ABC News has a two-hour interview in the can with Newt Gingrich's second ex-wife, Marianne, that may blow up Newton's presidential campaign only two days before the South Carolina primary. "Marianne Gingrich has said she could end her ex-husband's career with a single interview," writes the Drudge Report, which first reported (and probably sensationalized) the interview.
The Daily Beast's Howard Kurtz gave a more tempered assessment of what she may reveal on ABC's Nightline. "[Gingrich's] second wife does not say anything in the taped interview with ABC News that she hasn’t said in previous print interviews." But what's compelled Marianne, Gingrich's wife of nearly twenty years whom he ditched by telephone when he was shacking up with wife No. 3, Callista, to speak now? Revenge?!
According to Drudge, the interview has caused infighting at ABC News as to whether it's fair to air it right before an election. (An Associated Press source says the interview with Brian Ross is tentatively scheduled to run on Thursday.) "ABCNEWS suits determined it would be 'unethical' to run the Marianne Gingrich interview so close to the South Carolina Primary, a curious decision, one insider argued, since the network has aggressively been reporting on other candidates," writes Drudge, who suggested that the interview would air on Monday following the primary.
Buzzfeed has gathered some of what Marianne may say based on previous interviews:
On his ethics: "He believes that what he says in public and how he lives don't have to be connected. If you believe that, then yeah, you can run for president."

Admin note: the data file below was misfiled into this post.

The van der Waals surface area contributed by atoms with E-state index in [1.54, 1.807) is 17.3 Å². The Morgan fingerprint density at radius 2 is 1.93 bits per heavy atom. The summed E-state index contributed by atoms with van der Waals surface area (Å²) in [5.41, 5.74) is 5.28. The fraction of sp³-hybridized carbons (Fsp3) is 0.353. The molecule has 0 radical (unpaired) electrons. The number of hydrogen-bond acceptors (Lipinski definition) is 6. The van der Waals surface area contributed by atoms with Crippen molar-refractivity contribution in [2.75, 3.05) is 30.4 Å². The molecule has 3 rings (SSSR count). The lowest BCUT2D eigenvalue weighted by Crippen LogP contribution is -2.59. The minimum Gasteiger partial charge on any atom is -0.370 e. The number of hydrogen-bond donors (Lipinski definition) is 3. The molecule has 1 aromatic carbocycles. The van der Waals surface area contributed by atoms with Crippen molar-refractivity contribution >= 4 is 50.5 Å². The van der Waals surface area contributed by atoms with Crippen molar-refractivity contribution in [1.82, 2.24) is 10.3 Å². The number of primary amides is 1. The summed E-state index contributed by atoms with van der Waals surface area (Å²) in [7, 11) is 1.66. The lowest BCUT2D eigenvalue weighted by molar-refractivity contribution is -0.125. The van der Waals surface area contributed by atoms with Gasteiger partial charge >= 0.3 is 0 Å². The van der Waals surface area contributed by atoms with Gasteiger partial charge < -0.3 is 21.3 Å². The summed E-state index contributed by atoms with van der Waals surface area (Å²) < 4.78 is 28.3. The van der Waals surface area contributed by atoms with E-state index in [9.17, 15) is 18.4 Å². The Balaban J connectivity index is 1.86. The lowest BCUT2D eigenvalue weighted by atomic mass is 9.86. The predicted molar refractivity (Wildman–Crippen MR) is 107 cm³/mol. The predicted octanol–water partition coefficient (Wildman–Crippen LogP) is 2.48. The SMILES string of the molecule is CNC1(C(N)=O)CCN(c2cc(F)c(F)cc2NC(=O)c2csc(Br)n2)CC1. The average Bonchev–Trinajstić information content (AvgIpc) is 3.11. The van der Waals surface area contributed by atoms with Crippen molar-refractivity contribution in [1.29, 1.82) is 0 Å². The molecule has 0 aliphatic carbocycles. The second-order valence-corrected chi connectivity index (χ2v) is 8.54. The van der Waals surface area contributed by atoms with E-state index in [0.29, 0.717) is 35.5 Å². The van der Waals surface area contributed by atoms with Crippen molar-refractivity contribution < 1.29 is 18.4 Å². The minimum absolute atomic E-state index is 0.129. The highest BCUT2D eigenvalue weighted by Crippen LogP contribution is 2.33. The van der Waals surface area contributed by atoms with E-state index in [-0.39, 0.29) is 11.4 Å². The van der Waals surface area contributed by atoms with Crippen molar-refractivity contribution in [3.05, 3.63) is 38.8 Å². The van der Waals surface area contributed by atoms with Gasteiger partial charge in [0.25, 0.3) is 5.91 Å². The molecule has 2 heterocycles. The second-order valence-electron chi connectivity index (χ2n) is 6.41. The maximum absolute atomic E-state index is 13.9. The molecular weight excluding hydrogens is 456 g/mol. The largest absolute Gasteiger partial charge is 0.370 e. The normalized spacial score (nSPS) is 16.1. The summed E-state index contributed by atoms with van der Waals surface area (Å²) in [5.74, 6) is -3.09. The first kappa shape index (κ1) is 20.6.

On his affair with Callista: "I know. I asked him. He'd already asked her to marry him before he asked me for a divorce. Before he even asked."
Newt has attempted to soften the blows before with religious appeals. “I was doing things that were wrong, and yet I was doing them," he told the Christian Broadcasting Network. "I found that I felt compelled to seek God’s forgiveness. Not God’s understanding, but God’s forgiveness."
Drudge says that Newt canceled a press conference on Wednesday to get a handle on the situation. And in damage-control mode, Gingrich's campaign released a note from his daughters to ABC News concerning the Brian Ross interview:
The failure of a marriage is a terrible and emotional experience for everyone involved. Anyone who has had that experience understands it is a personal tragedy filled with regrets, and sometimes differing memories of events.
We will not say anything negative about our father’s ex-wife. He has said before, privately and publicly, that he regrets any pain he may have caused in the past to people he loves.
ABC News or other campaigns may want to talk about the past, just days before an important primary election. But Newt is going to talk to the people of South Carolina about the future- about job creation, lower taxes, and about who can defeat Barack Obama by providing the sharpest contrast to his damaging, extreme liberalism. We are confident this is the conversation the people of South Carolina are interested in having.
Our father is running for President because of his grandchildren - so they can inherit the America he loves. To do that, President Obama must be defeated. And as the only candidate in the race, including Obama, who has actually helped balance the national budget, create jobs, reform welfare, and cut taxes and spending, Newt felt compelled to run - to serve his country and safeguard his grandchildren’s future.
Before casting ABC News as misguided and backward-looking, the note indicates that Gingrich's campaign is bracing itself against the charge that he cheated, when the more damaging reveal would be attacks on his character, the kind of remarks she's made against him before. And with a favorability rating of only 28 percent, against an unfavorability rating of 56 percent, Gingrich cannot afford the impact of a televised character assassination by an ex-wife.
Related: Newt Gingrich, Heartbreaker